3. Tell me about your favorite place to go in the area.
Good question--and difficult to answer! Portland has so much to offer and I have so many favorite places here, depending on the time of year. I love the ocean, and Higgins Beach in Scarborough is one of my favorite places. I also love taking the "cliff walk" at Prout's Neck, a walking path that reaches around the point and offers stunning quintessentially Maine views of the ocean from the beach rose-lined rocky coast. I love the outdoor Kiwanis pool in Portland that allows me to do my lap swimming outside during the summer months. I love the accessibility of the Casco Bay islands. Acadia National Park on Mt. Desert Isle is another favorite place. Also, since I am into food (cooking and eating!), there are many restaurants here in Portland that are my favorite places, and I love that Portland is such a robust local, organic food community. The Farmer's Markets in Portland are my favored places, too.
4. Describe the BSW program in 3 words.
I am the coordinator for the MSW program here at USM, but I also teach in the BSW program. My colleague Barbara Rich is the coordinator for the BSW program and we work closely together to ensure continuity between the two programs. Its hard to offer three words, per se, but the following generally captures the philosophy of both programs: (1) the importance of diversity, culture and community (2) human resilience (3) social justice. All social work practice, whether clinical/direct practice or macro level, embodies these ideas.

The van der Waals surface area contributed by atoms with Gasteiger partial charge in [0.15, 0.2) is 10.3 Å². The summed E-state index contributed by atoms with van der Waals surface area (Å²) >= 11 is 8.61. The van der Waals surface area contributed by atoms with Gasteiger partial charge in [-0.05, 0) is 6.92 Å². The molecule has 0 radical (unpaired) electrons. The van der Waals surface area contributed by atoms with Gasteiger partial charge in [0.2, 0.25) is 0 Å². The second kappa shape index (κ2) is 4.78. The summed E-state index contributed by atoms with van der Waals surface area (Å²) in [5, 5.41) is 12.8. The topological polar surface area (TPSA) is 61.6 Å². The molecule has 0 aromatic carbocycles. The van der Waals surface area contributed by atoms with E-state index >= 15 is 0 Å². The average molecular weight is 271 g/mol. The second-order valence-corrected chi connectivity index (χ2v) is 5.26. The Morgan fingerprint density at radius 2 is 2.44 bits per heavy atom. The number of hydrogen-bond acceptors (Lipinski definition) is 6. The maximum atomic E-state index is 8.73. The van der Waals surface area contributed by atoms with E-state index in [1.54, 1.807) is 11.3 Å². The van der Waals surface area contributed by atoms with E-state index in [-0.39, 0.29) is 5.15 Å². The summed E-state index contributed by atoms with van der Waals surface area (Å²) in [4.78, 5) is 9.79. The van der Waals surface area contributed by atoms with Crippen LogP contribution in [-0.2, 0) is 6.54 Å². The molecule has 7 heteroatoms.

5. What are the top 3 qualities that the BSW program looks for in potential students?
I can speak to this question more generally, that is, what qualities we look for in social work students, bachelor's or master's level. (1) Again, the term social justice comes to mind--students who demonstrate an understanding of the far reaching impact of social injustice are very appealing to us. If they come to us with a basic indignation about social injustice, we can help them acquire the knowledge and skills to work toward making society a better place for all; (2) Students who have some beginning insight into their own personal beliefs, values, and experiences and are willing, open, and able to reflect on themselves honestly and accept supportive feedback for the purpose of professional growth; (3) empathy, sense of responsibility to others, diligence and perseverance--social work practice at all levels is about helping people to solve all kinds of problems and these qualities are important in helping processes. I think these are the most important qualities for social work students to possess.